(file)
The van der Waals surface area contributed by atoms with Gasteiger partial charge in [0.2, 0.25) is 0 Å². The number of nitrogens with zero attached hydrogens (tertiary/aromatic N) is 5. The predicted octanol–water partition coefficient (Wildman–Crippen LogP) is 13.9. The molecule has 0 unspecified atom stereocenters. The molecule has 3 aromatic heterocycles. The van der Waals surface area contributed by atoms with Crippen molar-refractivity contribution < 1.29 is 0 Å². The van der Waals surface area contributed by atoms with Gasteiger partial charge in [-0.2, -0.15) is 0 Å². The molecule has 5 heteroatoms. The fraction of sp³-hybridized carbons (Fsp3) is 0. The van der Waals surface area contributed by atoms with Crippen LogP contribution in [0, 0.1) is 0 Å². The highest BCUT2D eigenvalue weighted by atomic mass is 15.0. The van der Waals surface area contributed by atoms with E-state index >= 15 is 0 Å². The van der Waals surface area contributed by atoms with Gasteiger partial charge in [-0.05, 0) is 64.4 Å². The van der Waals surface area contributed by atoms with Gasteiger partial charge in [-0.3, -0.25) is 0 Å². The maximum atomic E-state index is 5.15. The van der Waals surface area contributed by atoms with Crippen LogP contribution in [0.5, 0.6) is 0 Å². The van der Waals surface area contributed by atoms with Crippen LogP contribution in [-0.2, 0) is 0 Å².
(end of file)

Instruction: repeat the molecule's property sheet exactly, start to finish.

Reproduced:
The van der Waals surface area contributed by atoms with Gasteiger partial charge in [0.2, 0.25) is 0 Å². The number of nitrogens with zero attached hydrogens (tertiary/aromatic N) is 5. The predicted octanol–water partition coefficient (Wildman–Crippen LogP) is 13.9. The molecule has 0 unspecified atom stereocenters. The molecule has 3 aromatic heterocycles. The van der Waals surface area contributed by atoms with Crippen molar-refractivity contribution < 1.29 is 0 Å². The van der Waals surface area contributed by atoms with Gasteiger partial charge in [-0.2, -0.15) is 0 Å². The molecule has 5 heteroatoms. The fraction of sp³-hybridized carbons (Fsp3) is 0. The van der Waals surface area contributed by atoms with Crippen LogP contribution in [0, 0.1) is 0 Å². The highest BCUT2D eigenvalue weighted by atomic mass is 15.0. The van der Waals surface area contributed by atoms with E-state index >= 15 is 0 Å². The van der Waals surface area contributed by atoms with Gasteiger partial charge in [-0.05, 0) is 64.4 Å². The van der Waals surface area contributed by atoms with Gasteiger partial charge in [-0.3, -0.25) is 0 Å². The maximum atomic E-state index is 5.15. The van der Waals surface area contributed by atoms with Crippen LogP contribution in [0.5, 0.6) is 0 Å². The van der Waals surface area contributed by atoms with Crippen LogP contribution in [-0.2, 0) is 0 Å².